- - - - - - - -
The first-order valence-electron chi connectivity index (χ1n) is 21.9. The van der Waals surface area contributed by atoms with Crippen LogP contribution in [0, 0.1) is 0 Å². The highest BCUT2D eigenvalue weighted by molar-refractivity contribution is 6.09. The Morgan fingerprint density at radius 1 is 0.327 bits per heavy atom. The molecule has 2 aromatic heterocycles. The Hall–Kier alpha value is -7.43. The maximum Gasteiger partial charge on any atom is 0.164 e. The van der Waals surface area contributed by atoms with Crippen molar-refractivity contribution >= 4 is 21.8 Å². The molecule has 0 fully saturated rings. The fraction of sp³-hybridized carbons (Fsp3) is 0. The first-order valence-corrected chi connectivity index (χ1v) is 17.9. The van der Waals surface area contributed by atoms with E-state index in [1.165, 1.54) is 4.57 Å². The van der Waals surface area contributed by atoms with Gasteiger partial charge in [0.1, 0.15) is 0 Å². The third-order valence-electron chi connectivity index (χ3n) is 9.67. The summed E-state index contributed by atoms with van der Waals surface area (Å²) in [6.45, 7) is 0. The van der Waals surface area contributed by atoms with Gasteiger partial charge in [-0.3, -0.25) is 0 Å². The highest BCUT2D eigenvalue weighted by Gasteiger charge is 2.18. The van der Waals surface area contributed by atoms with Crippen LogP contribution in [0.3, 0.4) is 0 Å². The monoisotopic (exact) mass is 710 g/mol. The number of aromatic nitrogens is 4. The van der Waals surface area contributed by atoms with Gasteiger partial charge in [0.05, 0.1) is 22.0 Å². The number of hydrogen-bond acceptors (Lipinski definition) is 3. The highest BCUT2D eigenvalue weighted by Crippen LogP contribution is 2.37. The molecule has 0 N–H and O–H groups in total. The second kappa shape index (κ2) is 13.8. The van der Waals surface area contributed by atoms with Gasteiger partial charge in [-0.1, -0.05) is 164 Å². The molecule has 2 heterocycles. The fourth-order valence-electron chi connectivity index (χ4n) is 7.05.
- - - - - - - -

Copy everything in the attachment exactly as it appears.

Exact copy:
The first-order valence-electron chi connectivity index (χ1n) is 21.9. The van der Waals surface area contributed by atoms with Crippen LogP contribution in [0, 0.1) is 0 Å². The highest BCUT2D eigenvalue weighted by molar-refractivity contribution is 6.09. The Morgan fingerprint density at radius 1 is 0.327 bits per heavy atom. The molecule has 2 aromatic heterocycles. The Hall–Kier alpha value is -7.43. The maximum Gasteiger partial charge on any atom is 0.164 e. The van der Waals surface area contributed by atoms with Crippen molar-refractivity contribution >= 4 is 21.8 Å². The molecule has 0 fully saturated rings. The fraction of sp³-hybridized carbons (Fsp3) is 0. The first-order valence-corrected chi connectivity index (χ1v) is 17.9. The van der Waals surface area contributed by atoms with E-state index in [1.165, 1.54) is 4.57 Å². The van der Waals surface area contributed by atoms with Gasteiger partial charge in [0.1, 0.15) is 0 Å². The third-order valence-electron chi connectivity index (χ3n) is 9.67. The summed E-state index contributed by atoms with van der Waals surface area (Å²) in [6.45, 7) is 0. The van der Waals surface area contributed by atoms with Gasteiger partial charge in [-0.3, -0.25) is 0 Å². The highest BCUT2D eigenvalue weighted by Gasteiger charge is 2.18. The van der Waals surface area contributed by atoms with Crippen LogP contribution in [0.3, 0.4) is 0 Å². The monoisotopic (exact) mass is 710 g/mol. The number of aromatic nitrogens is 4. The van der Waals surface area contributed by atoms with Gasteiger partial charge in [0.05, 0.1) is 22.0 Å². The number of hydrogen-bond acceptors (Lipinski definition) is 3. The highest BCUT2D eigenvalue weighted by Crippen LogP contribution is 2.37. The molecule has 0 N–H and O–H groups in total. The second kappa shape index (κ2) is 13.8. The van der Waals surface area contributed by atoms with Gasteiger partial charge in [-0.1, -0.05) is 164 Å². The molecule has 2 heterocycles. The fourth-order valence-electron chi connectivity index (χ4n) is 7.05.